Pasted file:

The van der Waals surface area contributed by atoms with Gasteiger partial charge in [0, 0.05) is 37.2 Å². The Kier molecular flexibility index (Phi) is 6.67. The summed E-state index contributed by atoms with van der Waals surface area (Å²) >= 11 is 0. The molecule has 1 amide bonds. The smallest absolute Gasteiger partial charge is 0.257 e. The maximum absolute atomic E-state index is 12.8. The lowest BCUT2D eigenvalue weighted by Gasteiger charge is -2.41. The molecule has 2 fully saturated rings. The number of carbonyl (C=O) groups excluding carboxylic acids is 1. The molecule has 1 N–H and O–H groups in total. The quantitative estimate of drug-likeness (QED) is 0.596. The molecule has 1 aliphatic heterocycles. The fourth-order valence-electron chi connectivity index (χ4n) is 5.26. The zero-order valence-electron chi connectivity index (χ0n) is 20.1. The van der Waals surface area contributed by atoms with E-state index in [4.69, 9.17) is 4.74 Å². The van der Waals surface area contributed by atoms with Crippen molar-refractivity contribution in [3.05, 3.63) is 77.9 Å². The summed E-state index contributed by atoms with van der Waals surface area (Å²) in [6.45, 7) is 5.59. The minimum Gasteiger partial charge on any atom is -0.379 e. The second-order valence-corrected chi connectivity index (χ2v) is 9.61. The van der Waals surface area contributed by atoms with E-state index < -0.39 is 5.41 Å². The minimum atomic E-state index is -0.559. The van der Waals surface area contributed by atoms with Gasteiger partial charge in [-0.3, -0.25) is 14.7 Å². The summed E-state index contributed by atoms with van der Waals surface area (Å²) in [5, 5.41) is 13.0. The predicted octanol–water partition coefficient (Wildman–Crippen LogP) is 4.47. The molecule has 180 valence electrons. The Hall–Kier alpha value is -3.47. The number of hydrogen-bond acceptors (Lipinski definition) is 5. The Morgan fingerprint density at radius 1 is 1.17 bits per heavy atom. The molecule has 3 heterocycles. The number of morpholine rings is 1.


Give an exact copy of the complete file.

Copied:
The van der Waals surface area contributed by atoms with Gasteiger partial charge in [0, 0.05) is 37.2 Å². The Kier molecular flexibility index (Phi) is 6.67. The summed E-state index contributed by atoms with van der Waals surface area (Å²) >= 11 is 0. The molecule has 1 amide bonds. The smallest absolute Gasteiger partial charge is 0.257 e. The maximum absolute atomic E-state index is 12.8. The lowest BCUT2D eigenvalue weighted by Gasteiger charge is -2.41. The molecule has 2 fully saturated rings. The number of carbonyl (C=O) groups excluding carboxylic acids is 1. The molecule has 1 N–H and O–H groups in total. The quantitative estimate of drug-likeness (QED) is 0.596. The molecule has 1 aliphatic heterocycles. The fourth-order valence-electron chi connectivity index (χ4n) is 5.26. The zero-order valence-electron chi connectivity index (χ0n) is 20.1. The van der Waals surface area contributed by atoms with E-state index in [4.69, 9.17) is 4.74 Å². The van der Waals surface area contributed by atoms with Crippen molar-refractivity contribution in [3.05, 3.63) is 77.9 Å². The summed E-state index contributed by atoms with van der Waals surface area (Å²) in [6.45, 7) is 5.59. The minimum Gasteiger partial charge on any atom is -0.379 e. The second-order valence-corrected chi connectivity index (χ2v) is 9.61. The van der Waals surface area contributed by atoms with E-state index < -0.39 is 5.41 Å². The minimum atomic E-state index is -0.559. The van der Waals surface area contributed by atoms with Gasteiger partial charge in [-0.3, -0.25) is 14.7 Å². The summed E-state index contributed by atoms with van der Waals surface area (Å²) in [5, 5.41) is 13.0. The predicted octanol–water partition coefficient (Wildman–Crippen LogP) is 4.47. The molecule has 180 valence electrons. The Hall–Kier alpha value is -3.47. The number of hydrogen-bond acceptors (Lipinski definition) is 5. The Morgan fingerprint density at radius 1 is 1.17 bits per heavy atom. The molecule has 3 heterocycles. The number of morpholine rings is 1.